Tasting the wine..
On the waterfront in a derelict old crayfish factory right at the seaside in the bay you will find a tiny winery, tasting room and alfresco jetty restaurant that brought much-needed commercial activity back to a village which had suffered from a declining fishing industry. This is the address of Fryer’s Cove wines, forged of the earth and tempered by the sea.
The Tasting room
Proximity to the Atlantic provided a unique energy-saving cooling system in the winery, using fresh water in a closed pipe system that’s cooled by the icy seawater beneath the pier.
The icy-cold Benguela current flows from Antartica northwards along the West Coast of Africa. Here they planted four hectares of Sauvignon Blanc and two hectares of Pinot Noir vineyards among scrubby beach vegetation on the very edge of the coast at Bamboes Bay, a mere 850m from the icy ocean. It rains an average of only 50mm per year and the Southwesterly wind constantly buffets the coastline. This is extreme winemaking.
Our wine tasting experience..
Jacques is the assistant wine maker with an extensive knowledge and admiration for the Fryer’s Cove Wines. This was obvious in the way he explained how the grapes were handpicked and the sorted at the vineyard from where the good grapes are then transported to the cellar. Here is where the magic takes place!
Fryer’s Cove wines are mostly made from the grapes that are grown locally. It is only for the Doring Bay range that they buy grapes from other cellars and only because they require big volumes.
The Bamboes Bay range of wines are produced one hundred percent from their own grapes. There is a significant difference between grapes from this area and other wine growing areas. Sauvignon Blanc and Pinot Noir are the two cultivars that favor the cold West Coast conditions. This unique taste is the reason why people buy these unique wines.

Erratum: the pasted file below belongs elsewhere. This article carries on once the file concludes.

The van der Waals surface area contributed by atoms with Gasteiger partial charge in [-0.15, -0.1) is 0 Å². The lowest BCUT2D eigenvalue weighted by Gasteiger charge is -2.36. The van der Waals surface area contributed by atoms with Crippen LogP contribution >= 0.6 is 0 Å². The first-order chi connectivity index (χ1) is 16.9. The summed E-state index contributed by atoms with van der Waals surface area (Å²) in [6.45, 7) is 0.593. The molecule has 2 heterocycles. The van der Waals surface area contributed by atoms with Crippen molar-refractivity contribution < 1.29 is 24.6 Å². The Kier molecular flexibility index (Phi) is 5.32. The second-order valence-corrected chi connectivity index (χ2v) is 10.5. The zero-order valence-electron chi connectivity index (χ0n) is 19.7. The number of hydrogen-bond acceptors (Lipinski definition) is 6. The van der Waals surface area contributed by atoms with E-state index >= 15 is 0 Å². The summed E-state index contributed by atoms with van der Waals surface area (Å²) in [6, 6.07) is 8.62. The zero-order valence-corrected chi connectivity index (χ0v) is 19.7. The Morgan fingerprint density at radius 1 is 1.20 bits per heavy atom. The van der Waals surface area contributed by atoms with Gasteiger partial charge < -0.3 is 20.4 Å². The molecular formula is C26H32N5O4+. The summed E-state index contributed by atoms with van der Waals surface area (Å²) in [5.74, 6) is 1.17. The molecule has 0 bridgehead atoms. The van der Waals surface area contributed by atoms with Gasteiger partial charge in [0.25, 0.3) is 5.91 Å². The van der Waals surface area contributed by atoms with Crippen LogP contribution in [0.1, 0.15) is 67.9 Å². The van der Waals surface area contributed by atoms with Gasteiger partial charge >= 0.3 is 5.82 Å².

Extreme Frontiers had a very distinctive maritime taste that appealed to only two people in our group but The Jetty was an immediate favorite with us all.
The Jetty is not commercially available and can only be purchased at the cellar. A percentage of these sales are donated to the Doring Bay Local Community Fund.
The Jetty Restaurant
On the water’s edge right next door to the tasting room, is The Jetty Restaurant, located in an the former Doring Bay crayfish factory. A perfect setting to appreciate the distinct maritime influence on Fryer’s Cove wines.
By the time we arrived all the tables on the jetty were already filled with hungry visitors and noisy seagulls. Our reserved table was inside the disused old crayfish factory, a building with no doors, no windows, a sea symphony for music and resident cormorants to depict a constantly changing decoration.
The food was locally perfected, the service authentic and the view even more spectacular !! I can go on about the vineyards, about the weather, the whales in winter, the soft-sand beaches. But it is the wine that does the talking. In a major way.
The Fryer’s Cove Story
The original owner of the land at Strandfontein was Richard Fryer a British settler who farmed sheep and ostriches.Just outside of Strandfontein is a cove, named after Fryer and planting a vineyard with a sea view provoked an instant sense of place. A name was born. Incidentally their biggest client is also a gentleman called Fryer who lives in Durban. He fell in love with the Fryer’s Cove wines at are early day tasting in Vredendal, and since then orders pallets of wine on a regular basis; for personal enjoyment and as gifts for his clients.
Water to Wine